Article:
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Washington is the second most populous state on the West Coast and in the Western United States, after California.
Mount Rainier is the state's highest elevation at almost 14,411 feet (4,392 m) and is the most topographically prominent mountain in the contiguous United States. Its rugged surface is rich in stands of Douglas fir, hemlock, ponderosa pine, white pine, spruce, larch, and cedar.
From the Cascade Mountains westward, Western Washington has a mostly marine west coast climate, with mild temperatures and wet winters, autumns and springs, and relatively dry summers. It is also covered with more glacial ice than any other peak in the contiguous 48 states.
The Washington Territory was named after George Washington, the first President of the United States. Washington is bordered by Oregon to the south, with the Columbia River forming the western part and the 46th parallel forming the eastern part of the Oregon-Washington border.
The area was originally part of a region called the Columbia District after the Columbia River. To the east, Washington borders Idaho, bounded mostly by the meridian running north from the confluence of the Snake River and Clearwater River (about 116°57' west), except for the southernmost section where the border follows the Snake River. Washington is part of a region known as the Pacific Northwest, a term which always includes Washington and Oregon and may or may not include some or all of the following, depending on the user's intent: Idaho, western Montana, northern California, British Columbia, and Alaska.
It was admitted to the Union as the 42nd state in 1889. Washington is sometimes referred to as Washington State or the State of Washington to distinguish it from Washington, D. Approximately 60 percent of Washington's residents live in the Seattle metropolitan area, the center of transportation, business, and industry along the Puget Sound region of the Salish Sea, an inlet of the Pacific Ocean consisting of numerous islands, deep fjords, and bays carved out by glaciers.
The remainder of the state consists of deep temperate rainforests in the west, mountain ranges in the west, central, northeast and far southeast, and a semi-arid basin region in the east, central, and south, given over to intensive agriculture.
The state is the biggest producer of apples, hops, pears, red raspberries, spearmint oil, and sweet cherries, and ranks high in the production of apricots, asparagus, dry edible peas, grapes, lentils, peppermint oil, and potatoes.
The area was renamed Washington in order to avoid confusion with the District of Columbia, which contains the city of Washington. The high mountains of the Cascade Range run north-south, bisecting the state.In addition to Western Washington and Eastern Washington residents call the two parts of the state the "West side" and "East side", "Wet side" and "Dry side", or "Timberland" and "Wheatland", the latter pair more commonly in the names of region-specific businesses and institutions.is a state in the Pacific Northwest region of the United States located north of Oregon, west of Idaho, and south of the Canadian province of British Columbia on the coast of the Pacific Ocean.Named after George Washington, the first President of the United States, the state was made out of the western part of the Washington Territory, which had been ceded by Britain in 1846 in accordance with the Oregon Treaty in the settlement of the Oregon boundary dispute. Washington is the 18th largest with an area of 71,362 square miles (184,827 sq km), and the 13th most populous state with over 7 million people.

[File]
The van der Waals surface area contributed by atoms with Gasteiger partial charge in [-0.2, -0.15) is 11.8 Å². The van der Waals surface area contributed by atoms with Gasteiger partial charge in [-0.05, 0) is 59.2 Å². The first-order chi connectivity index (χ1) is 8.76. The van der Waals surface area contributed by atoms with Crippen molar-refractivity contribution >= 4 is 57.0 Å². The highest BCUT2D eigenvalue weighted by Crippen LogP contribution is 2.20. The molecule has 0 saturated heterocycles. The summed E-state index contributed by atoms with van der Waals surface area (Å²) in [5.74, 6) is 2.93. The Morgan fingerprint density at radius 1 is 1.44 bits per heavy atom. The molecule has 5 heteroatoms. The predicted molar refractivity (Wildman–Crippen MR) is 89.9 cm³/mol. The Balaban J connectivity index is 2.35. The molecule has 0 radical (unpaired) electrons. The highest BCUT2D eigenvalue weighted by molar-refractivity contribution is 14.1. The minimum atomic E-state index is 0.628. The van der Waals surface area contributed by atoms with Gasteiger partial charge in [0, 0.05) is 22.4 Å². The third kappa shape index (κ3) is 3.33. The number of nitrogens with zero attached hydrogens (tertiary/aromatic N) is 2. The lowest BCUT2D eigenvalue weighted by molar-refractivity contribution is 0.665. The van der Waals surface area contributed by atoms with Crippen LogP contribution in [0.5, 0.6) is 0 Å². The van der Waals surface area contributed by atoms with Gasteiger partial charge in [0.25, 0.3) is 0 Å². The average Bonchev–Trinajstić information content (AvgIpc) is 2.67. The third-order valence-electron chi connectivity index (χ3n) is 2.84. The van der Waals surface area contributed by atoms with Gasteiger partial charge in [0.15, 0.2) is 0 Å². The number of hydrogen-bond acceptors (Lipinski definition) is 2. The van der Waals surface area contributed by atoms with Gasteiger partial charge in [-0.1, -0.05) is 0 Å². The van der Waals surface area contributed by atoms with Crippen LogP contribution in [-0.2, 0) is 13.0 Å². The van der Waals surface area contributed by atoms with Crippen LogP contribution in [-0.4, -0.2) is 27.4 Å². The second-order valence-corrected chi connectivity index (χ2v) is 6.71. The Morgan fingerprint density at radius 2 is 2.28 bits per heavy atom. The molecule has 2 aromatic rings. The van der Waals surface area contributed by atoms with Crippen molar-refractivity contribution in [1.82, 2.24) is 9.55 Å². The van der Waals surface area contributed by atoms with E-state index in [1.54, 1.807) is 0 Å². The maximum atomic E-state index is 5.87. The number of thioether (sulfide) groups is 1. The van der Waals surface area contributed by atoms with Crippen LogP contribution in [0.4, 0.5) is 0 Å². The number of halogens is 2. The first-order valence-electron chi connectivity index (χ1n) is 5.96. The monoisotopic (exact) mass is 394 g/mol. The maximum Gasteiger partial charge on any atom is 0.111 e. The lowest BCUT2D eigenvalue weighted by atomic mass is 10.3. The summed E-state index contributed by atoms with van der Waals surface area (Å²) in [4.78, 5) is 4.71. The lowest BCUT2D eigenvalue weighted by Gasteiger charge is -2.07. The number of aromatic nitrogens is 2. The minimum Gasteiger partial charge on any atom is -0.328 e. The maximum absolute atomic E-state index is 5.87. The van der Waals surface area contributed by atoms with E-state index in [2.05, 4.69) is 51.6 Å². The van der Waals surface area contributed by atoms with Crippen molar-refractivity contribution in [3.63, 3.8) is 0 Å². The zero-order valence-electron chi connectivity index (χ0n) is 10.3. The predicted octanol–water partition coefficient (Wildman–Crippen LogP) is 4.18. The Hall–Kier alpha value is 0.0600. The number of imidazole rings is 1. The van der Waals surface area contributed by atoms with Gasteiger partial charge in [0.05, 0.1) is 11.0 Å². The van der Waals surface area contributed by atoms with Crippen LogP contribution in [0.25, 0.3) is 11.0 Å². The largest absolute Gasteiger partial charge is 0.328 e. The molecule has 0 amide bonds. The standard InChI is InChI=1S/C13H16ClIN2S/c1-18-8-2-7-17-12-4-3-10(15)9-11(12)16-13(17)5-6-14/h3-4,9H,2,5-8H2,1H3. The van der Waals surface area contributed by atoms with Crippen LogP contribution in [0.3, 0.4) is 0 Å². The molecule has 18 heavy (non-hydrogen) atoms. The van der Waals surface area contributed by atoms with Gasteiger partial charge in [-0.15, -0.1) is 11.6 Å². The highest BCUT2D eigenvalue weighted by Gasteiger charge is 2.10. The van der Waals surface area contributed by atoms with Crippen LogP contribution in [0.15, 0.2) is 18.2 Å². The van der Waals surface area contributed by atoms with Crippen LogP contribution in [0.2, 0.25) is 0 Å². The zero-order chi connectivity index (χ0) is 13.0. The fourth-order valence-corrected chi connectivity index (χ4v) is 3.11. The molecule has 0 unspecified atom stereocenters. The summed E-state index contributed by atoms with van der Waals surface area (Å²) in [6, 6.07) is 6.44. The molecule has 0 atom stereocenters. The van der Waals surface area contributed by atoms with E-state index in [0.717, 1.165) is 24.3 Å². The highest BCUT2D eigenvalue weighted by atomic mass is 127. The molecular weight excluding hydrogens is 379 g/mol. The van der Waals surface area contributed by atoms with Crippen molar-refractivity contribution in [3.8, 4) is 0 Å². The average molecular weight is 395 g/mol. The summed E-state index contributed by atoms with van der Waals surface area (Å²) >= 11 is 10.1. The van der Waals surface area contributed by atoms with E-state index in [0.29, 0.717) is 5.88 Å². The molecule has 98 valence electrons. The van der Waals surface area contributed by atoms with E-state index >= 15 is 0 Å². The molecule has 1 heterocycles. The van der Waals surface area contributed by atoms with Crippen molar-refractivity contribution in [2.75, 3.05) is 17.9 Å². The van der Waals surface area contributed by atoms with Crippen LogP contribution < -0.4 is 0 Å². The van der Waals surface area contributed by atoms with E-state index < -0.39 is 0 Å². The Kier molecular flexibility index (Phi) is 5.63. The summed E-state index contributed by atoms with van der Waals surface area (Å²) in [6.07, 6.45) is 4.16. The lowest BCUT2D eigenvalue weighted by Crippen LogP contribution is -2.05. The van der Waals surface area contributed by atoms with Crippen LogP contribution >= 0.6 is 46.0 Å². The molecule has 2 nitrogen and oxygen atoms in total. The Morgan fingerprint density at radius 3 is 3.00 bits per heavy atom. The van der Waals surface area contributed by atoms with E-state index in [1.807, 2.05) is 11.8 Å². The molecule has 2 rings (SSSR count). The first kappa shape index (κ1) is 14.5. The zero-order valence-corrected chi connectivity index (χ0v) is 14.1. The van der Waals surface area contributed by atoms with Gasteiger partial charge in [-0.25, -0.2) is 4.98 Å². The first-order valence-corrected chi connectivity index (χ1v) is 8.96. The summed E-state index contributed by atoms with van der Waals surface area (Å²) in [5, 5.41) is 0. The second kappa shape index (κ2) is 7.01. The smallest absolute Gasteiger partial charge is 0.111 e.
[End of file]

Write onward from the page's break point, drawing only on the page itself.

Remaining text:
Manufacturing industries in Washington include aircraft and missiles, shipbuilding and other transportation equipment, lumber, food processing, metals and metal products, chemicals, and machinery. capital, which is also named for George Washington, Washington is sometimes referred to as "Washington State", or, in more formal contexts, as "the State of Washington". Washington is the northwestern-most state of the contiguous United States.
Washington has over 1,000 dams, including the Grand Coulee Dam, built for a variety of purposes including irrigation, power, flood control, and water storage. Washingtonians and other residents of the Pacific Northwest refer to the state simply as "Washington", calling the nation's capital "Washington, D. Its northern border lies mostly along the 49th parallel, and then via marine boundaries through the Strait of Georgia, Haro Strait and Strait of Juan de Fuca, with the Canadian province of British Columbia to the north.